Dow Recovers Early Losses After Boeing’s Ethiopia Crash
The benchmark Dow Jones Industrial Average was flat midmorning, recovering from steep early losses driven by tumbling shares in US aviation giant Boeing following Sunday’s fatal crash in Ethiopia.
Around 1430, Boeing shares were down 8.4 percent at $387.01, up from the steeper plunge before the market open following the fatal crash of the Ethiopian Airlines Flight ET302 — the second involving a Boeing 737 Max 8 in five months. But the Dow was down only a tenth of a percentage point at 25,425.91, recovering most the early plunge caused by Boeing. The manufacturer has a heavy weight in the benchmark index.
Meanwhile, the broader S&P 500 rose 0.8 percent to 2,764.48 and the tech-heavy Nasdaq gained more than 1.1 percent at 7,491.75. The crash in Ethiopia caused airlines in three countries to ground all flights involving the 737 Max 8 jet and cast fresh safety concerns on the aircraft — a mainstay of Boeing’s global sales.
— Alex Macheras (@AlexInAir) March 12, 2019
Shares in Southwest Airlines sank 0.9 percent and United Continental was down 0.2 percent but American Airlines from recovered earlier losses to post a 0.9 percent gain. Briefing.com analyst Patrick O’Hare said Boeing’s impact on the Dow — it accounted for about 11 percent of the index as of Friday — was not indicative of the performance of the wider market.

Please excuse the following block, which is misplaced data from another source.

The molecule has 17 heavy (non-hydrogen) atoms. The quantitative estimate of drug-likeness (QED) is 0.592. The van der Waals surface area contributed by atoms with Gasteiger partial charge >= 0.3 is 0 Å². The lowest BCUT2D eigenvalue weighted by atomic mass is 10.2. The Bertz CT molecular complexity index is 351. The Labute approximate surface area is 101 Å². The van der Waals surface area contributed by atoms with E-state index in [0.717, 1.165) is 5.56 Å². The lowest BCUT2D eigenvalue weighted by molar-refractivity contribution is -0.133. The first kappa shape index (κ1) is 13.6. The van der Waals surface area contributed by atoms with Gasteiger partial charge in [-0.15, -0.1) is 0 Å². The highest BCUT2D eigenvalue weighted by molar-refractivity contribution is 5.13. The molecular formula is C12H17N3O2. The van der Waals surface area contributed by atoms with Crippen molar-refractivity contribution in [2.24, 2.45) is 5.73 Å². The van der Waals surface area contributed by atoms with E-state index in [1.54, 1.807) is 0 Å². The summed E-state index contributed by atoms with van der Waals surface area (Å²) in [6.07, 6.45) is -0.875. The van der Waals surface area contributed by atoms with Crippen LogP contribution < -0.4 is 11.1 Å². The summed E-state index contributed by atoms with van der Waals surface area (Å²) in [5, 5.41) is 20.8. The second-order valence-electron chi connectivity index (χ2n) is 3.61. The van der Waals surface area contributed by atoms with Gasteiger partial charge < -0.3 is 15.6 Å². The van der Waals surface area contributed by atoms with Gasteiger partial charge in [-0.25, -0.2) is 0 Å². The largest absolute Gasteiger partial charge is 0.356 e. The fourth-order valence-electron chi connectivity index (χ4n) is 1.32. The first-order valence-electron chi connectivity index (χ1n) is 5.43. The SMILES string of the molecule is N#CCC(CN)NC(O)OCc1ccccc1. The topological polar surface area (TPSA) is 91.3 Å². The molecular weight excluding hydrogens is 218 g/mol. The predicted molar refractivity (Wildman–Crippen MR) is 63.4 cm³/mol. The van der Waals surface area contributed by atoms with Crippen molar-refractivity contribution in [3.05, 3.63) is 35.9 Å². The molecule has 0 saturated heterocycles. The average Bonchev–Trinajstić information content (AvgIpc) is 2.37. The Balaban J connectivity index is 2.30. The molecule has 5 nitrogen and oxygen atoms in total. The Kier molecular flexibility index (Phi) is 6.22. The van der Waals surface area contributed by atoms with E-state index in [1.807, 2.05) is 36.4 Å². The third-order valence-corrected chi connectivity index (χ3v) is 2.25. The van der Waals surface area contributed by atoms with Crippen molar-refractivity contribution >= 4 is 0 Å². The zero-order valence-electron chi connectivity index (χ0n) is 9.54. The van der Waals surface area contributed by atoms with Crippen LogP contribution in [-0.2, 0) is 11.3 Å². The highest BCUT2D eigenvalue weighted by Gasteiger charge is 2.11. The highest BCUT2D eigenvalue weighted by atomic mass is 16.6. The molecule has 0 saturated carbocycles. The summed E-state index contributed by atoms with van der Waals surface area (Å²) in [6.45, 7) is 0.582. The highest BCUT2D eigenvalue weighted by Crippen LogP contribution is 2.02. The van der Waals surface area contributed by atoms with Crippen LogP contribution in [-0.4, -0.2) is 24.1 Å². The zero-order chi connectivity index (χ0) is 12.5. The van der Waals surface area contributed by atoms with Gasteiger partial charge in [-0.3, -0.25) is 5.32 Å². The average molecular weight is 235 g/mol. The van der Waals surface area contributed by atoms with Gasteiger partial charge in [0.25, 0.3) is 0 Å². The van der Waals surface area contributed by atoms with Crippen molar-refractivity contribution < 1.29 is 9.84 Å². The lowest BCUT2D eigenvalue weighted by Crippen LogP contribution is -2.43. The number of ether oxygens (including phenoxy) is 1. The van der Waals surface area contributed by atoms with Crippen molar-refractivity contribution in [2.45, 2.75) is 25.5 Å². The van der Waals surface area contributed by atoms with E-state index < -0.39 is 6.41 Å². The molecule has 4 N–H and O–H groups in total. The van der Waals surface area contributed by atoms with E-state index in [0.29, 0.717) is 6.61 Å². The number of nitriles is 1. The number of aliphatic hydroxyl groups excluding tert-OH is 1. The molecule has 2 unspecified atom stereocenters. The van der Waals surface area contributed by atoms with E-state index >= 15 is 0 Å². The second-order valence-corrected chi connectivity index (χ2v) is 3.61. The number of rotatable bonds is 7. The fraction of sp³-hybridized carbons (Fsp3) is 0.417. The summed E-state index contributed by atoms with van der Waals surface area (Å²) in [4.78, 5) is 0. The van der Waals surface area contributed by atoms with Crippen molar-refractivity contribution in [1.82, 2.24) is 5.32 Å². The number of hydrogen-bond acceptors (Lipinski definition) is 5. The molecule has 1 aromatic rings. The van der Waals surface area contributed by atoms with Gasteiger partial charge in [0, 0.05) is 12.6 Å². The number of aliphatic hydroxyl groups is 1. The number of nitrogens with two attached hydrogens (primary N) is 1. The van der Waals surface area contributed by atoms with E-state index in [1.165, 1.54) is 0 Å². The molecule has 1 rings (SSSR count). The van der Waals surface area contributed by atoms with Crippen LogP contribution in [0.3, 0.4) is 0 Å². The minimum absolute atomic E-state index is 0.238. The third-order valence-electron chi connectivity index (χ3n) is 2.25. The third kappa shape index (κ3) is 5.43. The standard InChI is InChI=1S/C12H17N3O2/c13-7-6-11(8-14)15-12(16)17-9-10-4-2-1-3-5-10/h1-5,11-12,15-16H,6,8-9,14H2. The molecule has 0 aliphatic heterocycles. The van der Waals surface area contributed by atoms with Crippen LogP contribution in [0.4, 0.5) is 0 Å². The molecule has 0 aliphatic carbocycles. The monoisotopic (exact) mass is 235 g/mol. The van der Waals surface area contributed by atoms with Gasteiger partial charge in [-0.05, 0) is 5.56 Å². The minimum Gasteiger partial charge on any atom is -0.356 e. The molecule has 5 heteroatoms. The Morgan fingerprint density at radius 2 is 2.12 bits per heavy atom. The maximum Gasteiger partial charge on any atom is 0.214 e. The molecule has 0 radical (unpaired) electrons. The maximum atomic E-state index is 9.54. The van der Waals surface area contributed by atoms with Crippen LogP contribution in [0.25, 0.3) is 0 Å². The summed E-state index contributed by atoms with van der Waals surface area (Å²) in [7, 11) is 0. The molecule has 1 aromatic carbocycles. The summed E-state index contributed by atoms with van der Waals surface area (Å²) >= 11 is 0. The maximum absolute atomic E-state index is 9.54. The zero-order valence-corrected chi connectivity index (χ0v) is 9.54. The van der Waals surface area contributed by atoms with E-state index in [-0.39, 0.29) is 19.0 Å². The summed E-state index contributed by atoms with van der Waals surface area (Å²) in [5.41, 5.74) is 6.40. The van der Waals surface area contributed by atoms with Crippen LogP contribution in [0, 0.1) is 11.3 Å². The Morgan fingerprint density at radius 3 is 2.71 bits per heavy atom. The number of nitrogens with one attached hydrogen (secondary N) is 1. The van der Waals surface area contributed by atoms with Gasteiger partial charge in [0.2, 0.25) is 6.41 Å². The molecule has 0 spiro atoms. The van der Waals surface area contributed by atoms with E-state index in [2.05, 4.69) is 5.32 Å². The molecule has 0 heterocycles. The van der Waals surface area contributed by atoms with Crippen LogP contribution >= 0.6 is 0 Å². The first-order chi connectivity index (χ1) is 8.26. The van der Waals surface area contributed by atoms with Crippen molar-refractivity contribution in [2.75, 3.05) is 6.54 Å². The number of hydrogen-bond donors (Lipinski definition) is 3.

“The Dow Jones Industrial Average is a price-weighted average, and it just so happens that Boeing is its highest-priced component, which means it is going to have some outsized influence on its performance,” he wrote. Shares in iPhone maker Apple, which gained 2.8 percent, were likely to offset Boeing’s downward pressure after Bank of America analysts upgraded the company’s stock, O’Hare said.
The Commerce Department meanwhile reported US retail sales had recovered slightly after a dismal December.
Investors also likely were comforted by the latest public remarks from Federal Reserve Chairman Jerome Powell, who told the weekly television news broadcast 60 Minutes the central bank was likely to be patient before raising interest rates again.
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